New Delhi: Around 600 school children took out a rally on Saturday to spread awareness on menstrual hygiene, raising slogans about breaking taboo surrounding the issue.
The rally from Connaught Place to NDMC Convention Centre, which was organised on the occasion of International Menstrual Hygiene Day by the Department of Women and Child Development in collaboration with Sachchi Saheli, was flagged off by Delhi’s Women and Child Development Minister Sandeep Kumar.
On the occasion, Delhi Commission for Women (DCW) Chairperson Swati Maliwal said “we should talk about it freely and without hesitation” so as to break the taboo. Delhi’s Tourism Minister Kapil Mishra told the children that they must not give in to social pressure and should stand and say no to taboo linked to menstrual cycle.
“Our understanding of menstruation was vague prior to science clarifying it. Thus a lot of bizarre beliefs were twisted to explain periods in primeval communities and cultures. Though now proven wrong by science, these beliefs are still practised in current societies and by so-called modern communities, especially in India,” said Dr Surbhi Singh, founder of Sachi Saheli.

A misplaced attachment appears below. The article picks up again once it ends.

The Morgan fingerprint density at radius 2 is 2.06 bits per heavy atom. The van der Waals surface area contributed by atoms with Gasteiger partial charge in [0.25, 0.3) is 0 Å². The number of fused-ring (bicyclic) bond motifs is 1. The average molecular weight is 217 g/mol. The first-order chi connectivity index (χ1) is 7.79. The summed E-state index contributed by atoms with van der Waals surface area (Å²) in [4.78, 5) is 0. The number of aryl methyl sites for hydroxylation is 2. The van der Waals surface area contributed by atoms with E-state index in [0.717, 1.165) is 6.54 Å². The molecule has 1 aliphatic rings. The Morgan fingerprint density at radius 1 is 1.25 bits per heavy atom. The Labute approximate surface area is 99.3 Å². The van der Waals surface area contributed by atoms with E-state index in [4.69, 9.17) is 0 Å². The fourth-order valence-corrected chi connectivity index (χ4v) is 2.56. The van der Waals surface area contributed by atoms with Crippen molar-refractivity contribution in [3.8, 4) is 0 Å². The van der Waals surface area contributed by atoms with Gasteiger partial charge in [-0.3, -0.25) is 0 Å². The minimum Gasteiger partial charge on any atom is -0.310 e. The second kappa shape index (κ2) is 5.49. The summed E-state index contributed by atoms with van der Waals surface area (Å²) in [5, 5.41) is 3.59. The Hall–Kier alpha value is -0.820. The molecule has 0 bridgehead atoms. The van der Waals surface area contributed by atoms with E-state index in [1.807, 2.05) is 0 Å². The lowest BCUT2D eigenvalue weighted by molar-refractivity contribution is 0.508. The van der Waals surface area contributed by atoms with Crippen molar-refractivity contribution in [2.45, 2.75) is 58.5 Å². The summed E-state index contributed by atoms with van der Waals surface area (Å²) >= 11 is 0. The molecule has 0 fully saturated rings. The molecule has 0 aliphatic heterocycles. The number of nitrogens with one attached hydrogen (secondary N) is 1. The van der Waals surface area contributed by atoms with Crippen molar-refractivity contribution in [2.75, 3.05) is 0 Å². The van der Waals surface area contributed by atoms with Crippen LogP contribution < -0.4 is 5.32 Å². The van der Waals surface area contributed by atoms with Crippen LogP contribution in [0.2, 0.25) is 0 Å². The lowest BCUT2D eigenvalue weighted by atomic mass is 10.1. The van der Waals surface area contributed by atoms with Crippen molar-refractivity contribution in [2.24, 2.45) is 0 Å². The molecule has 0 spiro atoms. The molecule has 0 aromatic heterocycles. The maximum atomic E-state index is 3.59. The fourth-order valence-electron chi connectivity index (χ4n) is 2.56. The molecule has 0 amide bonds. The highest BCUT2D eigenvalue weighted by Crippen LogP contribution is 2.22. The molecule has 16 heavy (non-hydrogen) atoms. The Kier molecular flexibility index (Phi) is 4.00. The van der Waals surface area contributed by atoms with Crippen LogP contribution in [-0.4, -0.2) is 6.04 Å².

“Despite having known that menstrual fluid is nothing but a harmless mixture of blood, tissues and small amounts of hormones for about a century now, the culture of silence around the subject keeps menstrual myths unquestioned and inviolable.
“We aren’t supposed to talk about it in the open, nor are we supposed to question the restrictions and rules that follow this natural, not to mention essential, biological process.
This initiative is to break this taboo,” she said. Dr Arun Gupta, President of Delhi Medical Council (DMC), said the myth and superstition that surround menstruation are affecting millions of women every day and more importantly, shaping how young girls and women look at themselves, their bodies and their roles in our society.
Statistics reveal that at least 23 per cent of girls in India quit schools when they start menstruating and the rest miss at least five days during periods.
“Various research studies have identified menstruation as one of the key barriers to girls’ school attendance and attainment. We have to break it if we care about girls in our society,” he said.